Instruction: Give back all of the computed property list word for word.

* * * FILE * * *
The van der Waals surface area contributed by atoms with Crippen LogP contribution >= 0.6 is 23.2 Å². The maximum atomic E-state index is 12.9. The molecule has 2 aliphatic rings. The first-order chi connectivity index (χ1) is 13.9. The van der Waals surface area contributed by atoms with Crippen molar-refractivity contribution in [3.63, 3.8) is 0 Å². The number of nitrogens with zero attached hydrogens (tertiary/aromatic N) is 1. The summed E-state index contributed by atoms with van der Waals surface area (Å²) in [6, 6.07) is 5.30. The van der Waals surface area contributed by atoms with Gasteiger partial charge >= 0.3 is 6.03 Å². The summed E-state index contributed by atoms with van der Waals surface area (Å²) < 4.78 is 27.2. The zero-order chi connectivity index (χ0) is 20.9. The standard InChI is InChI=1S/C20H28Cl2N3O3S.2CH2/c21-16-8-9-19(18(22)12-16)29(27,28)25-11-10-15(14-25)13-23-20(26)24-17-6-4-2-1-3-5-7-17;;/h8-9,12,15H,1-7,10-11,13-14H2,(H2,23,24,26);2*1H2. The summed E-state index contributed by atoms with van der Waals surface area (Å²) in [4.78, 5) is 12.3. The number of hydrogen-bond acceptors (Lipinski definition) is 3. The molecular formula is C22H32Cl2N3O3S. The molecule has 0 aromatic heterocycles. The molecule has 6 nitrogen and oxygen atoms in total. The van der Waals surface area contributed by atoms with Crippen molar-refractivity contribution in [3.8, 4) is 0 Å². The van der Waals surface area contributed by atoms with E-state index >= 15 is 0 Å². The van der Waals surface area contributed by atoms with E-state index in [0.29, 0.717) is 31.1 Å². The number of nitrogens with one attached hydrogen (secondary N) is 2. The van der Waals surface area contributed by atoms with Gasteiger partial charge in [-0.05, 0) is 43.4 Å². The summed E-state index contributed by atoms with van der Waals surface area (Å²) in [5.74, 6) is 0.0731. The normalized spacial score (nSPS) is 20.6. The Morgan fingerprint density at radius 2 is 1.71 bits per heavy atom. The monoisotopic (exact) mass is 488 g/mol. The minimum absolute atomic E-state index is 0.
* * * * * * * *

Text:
The van der Waals surface area contributed by atoms with Crippen LogP contribution >= 0.6 is 23.2 Å². The maximum atomic E-state index is 12.9. The molecule has 2 aliphatic rings. The first-order chi connectivity index (χ1) is 13.9. The van der Waals surface area contributed by atoms with Crippen molar-refractivity contribution in [3.63, 3.8) is 0 Å². The number of nitrogens with zero attached hydrogens (tertiary/aromatic N) is 1. The summed E-state index contributed by atoms with van der Waals surface area (Å²) in [6, 6.07) is 5.30. The van der Waals surface area contributed by atoms with Gasteiger partial charge >= 0.3 is 6.03 Å². The summed E-state index contributed by atoms with van der Waals surface area (Å²) < 4.78 is 27.2. The zero-order chi connectivity index (χ0) is 20.9. The standard InChI is InChI=1S/C20H28Cl2N3O3S.2CH2/c21-16-8-9-19(18(22)12-16)29(27,28)25-11-10-15(14-25)13-23-20(26)24-17-6-4-2-1-3-5-7-17;;/h8-9,12,15H,1-7,10-11,13-14H2,(H2,23,24,26);2*1H2. The summed E-state index contributed by atoms with van der Waals surface area (Å²) in [4.78, 5) is 12.3. The number of hydrogen-bond acceptors (Lipinski definition) is 3. The molecular formula is C22H32Cl2N3O3S. The molecule has 0 aromatic heterocycles. The molecule has 6 nitrogen and oxygen atoms in total. The van der Waals surface area contributed by atoms with Crippen molar-refractivity contribution in [3.8, 4) is 0 Å². The van der Waals surface area contributed by atoms with E-state index >= 15 is 0 Å². The van der Waals surface area contributed by atoms with E-state index in [0.29, 0.717) is 31.1 Å². The number of nitrogens with one attached hydrogen (secondary N) is 2. The van der Waals surface area contributed by atoms with Gasteiger partial charge in [-0.05, 0) is 43.4 Å². The summed E-state index contributed by atoms with van der Waals surface area (Å²) in [5.74, 6) is 0.0731. The normalized spacial score (nSPS) is 20.6. The Morgan fingerprint density at radius 2 is 1.71 bits per heavy atom. The monoisotopic (exact) mass is 488 g/mol. The minimum absolute atomic E-state index is 0.